Come to your planet’s rescue.


Hearing or reading about ecology or our natural environment isn’t an exciting proposition for most of us. The inevitable emphasis on destruction and likely catastrophe isn’t what we want to face into when our day-to-day lives are already tough enough. Graham Purchase in this book never dwells too long on the possible or likely results of centuries of disregard for ecology in the pursuit of profits, resources and land.

Instead, we get a convincing outline of the easy relationship anarchism has to the natural world, the anarchist emphasis on decentralisation, autonomy and diversity contrasting sharply with the centralised uniformity of the state. He makes convincing arguments for his vision of an ecologically appropriate planet, organised in a federation of “bio-regions”, that is communities or city-regions sharing cultural and ecological traits and supplying most of their own needs, water, food, building materials and the like.

We are left in no doubt as to the need for revolutionary social anarchism and for destroying nation-state capitalist-individualism. There’s little mention, however of the enormous social and political struggle involved, building mass movements, industrial trade unions as well as political and propaganda organisations. Nothing either to advise us on defending our revolution - the newly dispossessed statist and capitalist class is unlikely to share our affection for harmonious eco-regionally organised anarchism.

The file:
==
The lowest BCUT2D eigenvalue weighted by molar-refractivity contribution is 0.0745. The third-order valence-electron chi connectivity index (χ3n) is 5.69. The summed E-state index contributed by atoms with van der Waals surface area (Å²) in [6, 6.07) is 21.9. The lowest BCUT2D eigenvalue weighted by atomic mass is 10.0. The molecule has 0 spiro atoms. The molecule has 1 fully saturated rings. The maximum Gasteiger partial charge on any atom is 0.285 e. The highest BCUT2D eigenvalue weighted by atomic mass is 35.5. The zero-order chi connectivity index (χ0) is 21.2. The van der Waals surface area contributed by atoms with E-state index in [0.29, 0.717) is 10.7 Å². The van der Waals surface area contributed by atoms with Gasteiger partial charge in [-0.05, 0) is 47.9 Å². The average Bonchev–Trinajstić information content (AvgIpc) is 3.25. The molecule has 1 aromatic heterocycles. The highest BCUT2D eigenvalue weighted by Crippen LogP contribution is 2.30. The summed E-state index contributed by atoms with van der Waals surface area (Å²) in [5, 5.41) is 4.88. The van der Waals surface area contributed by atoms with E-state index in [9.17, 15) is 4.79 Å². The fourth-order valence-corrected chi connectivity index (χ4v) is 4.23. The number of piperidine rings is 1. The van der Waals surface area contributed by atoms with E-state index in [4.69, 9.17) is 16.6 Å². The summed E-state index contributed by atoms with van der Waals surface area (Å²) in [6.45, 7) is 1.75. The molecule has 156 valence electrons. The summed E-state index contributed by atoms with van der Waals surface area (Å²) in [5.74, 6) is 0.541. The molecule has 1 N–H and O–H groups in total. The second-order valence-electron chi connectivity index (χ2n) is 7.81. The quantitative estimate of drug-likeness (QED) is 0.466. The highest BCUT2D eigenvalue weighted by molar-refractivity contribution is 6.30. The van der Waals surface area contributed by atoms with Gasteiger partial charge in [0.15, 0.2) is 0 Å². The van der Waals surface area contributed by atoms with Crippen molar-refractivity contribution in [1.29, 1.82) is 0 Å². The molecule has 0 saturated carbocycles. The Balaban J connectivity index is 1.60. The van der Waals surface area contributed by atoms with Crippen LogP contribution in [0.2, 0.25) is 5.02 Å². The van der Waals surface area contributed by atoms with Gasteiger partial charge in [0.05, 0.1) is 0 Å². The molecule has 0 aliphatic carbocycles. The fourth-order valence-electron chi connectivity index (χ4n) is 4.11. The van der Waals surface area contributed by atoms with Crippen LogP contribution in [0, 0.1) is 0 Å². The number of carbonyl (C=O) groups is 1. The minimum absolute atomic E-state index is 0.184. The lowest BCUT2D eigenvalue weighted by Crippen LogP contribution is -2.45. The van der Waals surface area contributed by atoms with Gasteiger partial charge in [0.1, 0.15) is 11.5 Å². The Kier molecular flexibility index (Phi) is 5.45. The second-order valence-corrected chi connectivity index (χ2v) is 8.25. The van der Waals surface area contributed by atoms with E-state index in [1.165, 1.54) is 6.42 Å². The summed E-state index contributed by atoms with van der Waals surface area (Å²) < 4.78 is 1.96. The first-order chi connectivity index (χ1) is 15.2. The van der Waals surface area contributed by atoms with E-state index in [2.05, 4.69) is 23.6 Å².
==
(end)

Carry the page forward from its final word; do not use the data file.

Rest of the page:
Given the heavy nature of the subject matter, this book (a collection of essays from over the past 20 years but fitting very well together) makes for a surprisingly cheery read.

At 20.00 it weighs in on the pricey side but it’s seldom we get top-drawer writing on this exact subject and it makes clear the necessity of combining ecological sustainability with class-struggle anarchism in tackling the global environmental crisis.

It’s worth the cost, however, if only for his mercilessly efficient take on the futility of parliamentary Green politics. It’s not backward-looking either and is clear in not arguing for a return to some sort of tribal lifestyle but for redistribution of wealth and power.

Anarchists need to learn from environmentalists and need to become such. The reverse also applies.

Anarchism and Ecology by Graham Purchase, Black Rose Books, Euro 20.00/£13.99 (available from WSM Books, P.O. Box 1528, Dublin 8)

This article is from Workers Solidarity 94 Nov/Dec 2006

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